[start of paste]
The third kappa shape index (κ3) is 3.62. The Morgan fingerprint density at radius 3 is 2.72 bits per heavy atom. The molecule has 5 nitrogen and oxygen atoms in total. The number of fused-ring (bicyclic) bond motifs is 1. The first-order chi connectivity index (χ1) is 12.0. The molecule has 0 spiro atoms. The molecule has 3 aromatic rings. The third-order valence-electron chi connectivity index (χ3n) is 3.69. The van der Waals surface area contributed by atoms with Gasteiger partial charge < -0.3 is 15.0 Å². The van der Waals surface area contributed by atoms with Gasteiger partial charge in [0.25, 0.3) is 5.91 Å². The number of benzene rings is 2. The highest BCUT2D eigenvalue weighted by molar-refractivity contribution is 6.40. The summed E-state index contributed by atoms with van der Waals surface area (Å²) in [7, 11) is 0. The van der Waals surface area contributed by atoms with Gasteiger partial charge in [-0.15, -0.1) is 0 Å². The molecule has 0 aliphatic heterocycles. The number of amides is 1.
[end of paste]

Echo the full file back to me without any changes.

The third kappa shape index (κ3) is 3.62. The Morgan fingerprint density at radius 3 is 2.72 bits per heavy atom. The molecule has 5 nitrogen and oxygen atoms in total. The number of fused-ring (bicyclic) bond motifs is 1. The first-order chi connectivity index (χ1) is 12.0. The molecule has 0 spiro atoms. The molecule has 3 aromatic rings. The third-order valence-electron chi connectivity index (χ3n) is 3.69. The van der Waals surface area contributed by atoms with Gasteiger partial charge < -0.3 is 15.0 Å². The van der Waals surface area contributed by atoms with Gasteiger partial charge in [0.25, 0.3) is 5.91 Å². The number of benzene rings is 2. The highest BCUT2D eigenvalue weighted by molar-refractivity contribution is 6.40. The summed E-state index contributed by atoms with van der Waals surface area (Å²) in [7, 11) is 0. The van der Waals surface area contributed by atoms with Gasteiger partial charge in [-0.15, -0.1) is 0 Å². The molecule has 0 aliphatic heterocycles. The number of amides is 1.